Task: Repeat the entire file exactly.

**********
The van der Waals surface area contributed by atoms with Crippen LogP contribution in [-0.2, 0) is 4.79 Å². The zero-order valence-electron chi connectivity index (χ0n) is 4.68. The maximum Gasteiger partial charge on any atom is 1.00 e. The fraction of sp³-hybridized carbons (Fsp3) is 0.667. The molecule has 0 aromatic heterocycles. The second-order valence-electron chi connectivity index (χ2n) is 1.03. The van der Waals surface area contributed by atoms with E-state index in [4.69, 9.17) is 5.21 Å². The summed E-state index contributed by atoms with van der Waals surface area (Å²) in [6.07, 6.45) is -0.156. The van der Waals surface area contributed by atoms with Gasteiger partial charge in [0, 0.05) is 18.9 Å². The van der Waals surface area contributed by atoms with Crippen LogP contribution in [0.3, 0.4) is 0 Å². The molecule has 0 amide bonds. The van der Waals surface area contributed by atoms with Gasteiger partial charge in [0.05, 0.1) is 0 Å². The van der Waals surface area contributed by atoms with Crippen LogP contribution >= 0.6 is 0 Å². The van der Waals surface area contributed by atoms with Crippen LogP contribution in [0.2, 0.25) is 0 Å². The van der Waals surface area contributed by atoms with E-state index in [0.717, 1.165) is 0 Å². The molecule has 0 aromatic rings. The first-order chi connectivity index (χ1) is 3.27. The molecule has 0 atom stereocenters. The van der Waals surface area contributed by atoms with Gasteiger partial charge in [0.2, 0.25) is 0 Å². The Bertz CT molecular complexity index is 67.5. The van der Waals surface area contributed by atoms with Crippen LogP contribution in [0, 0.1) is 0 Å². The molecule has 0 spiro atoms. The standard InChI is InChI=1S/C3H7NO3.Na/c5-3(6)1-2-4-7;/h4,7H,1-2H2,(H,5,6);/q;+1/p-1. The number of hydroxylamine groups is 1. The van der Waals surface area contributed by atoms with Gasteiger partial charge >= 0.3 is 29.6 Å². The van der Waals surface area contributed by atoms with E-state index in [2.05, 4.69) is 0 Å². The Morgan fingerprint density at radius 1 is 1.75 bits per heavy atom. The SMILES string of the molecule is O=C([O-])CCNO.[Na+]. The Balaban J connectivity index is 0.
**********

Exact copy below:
The van der Waals surface area contributed by atoms with Crippen LogP contribution in [-0.2, 0) is 4.79 Å². The zero-order valence-electron chi connectivity index (χ0n) is 4.68. The maximum Gasteiger partial charge on any atom is 1.00 e. The fraction of sp³-hybridized carbons (Fsp3) is 0.667. The molecule has 0 aromatic heterocycles. The second-order valence-electron chi connectivity index (χ2n) is 1.03. The van der Waals surface area contributed by atoms with E-state index in [4.69, 9.17) is 5.21 Å². The summed E-state index contributed by atoms with van der Waals surface area (Å²) in [6.07, 6.45) is -0.156. The van der Waals surface area contributed by atoms with Gasteiger partial charge in [0, 0.05) is 18.9 Å². The van der Waals surface area contributed by atoms with Crippen LogP contribution in [0.3, 0.4) is 0 Å². The molecule has 0 amide bonds. The van der Waals surface area contributed by atoms with Gasteiger partial charge in [0.05, 0.1) is 0 Å². The van der Waals surface area contributed by atoms with Crippen LogP contribution >= 0.6 is 0 Å². The van der Waals surface area contributed by atoms with Crippen LogP contribution in [0.2, 0.25) is 0 Å². The van der Waals surface area contributed by atoms with E-state index in [0.717, 1.165) is 0 Å². The molecule has 0 aromatic rings. The first-order chi connectivity index (χ1) is 3.27. The molecule has 0 atom stereocenters. The van der Waals surface area contributed by atoms with Gasteiger partial charge in [0.2, 0.25) is 0 Å². The Bertz CT molecular complexity index is 67.5. The van der Waals surface area contributed by atoms with Crippen LogP contribution in [0, 0.1) is 0 Å². The molecule has 0 spiro atoms. The standard InChI is InChI=1S/C3H7NO3.Na/c5-3(6)1-2-4-7;/h4,7H,1-2H2,(H,5,6);/q;+1/p-1. The number of hydroxylamine groups is 1. The van der Waals surface area contributed by atoms with Gasteiger partial charge >= 0.3 is 29.6 Å². The van der Waals surface area contributed by atoms with E-state index in [2.05, 4.69) is 0 Å². The Morgan fingerprint density at radius 1 is 1.75 bits per heavy atom. The SMILES string of the molecule is O=C([O-])CCNO.[Na+]. The Balaban J connectivity index is 0.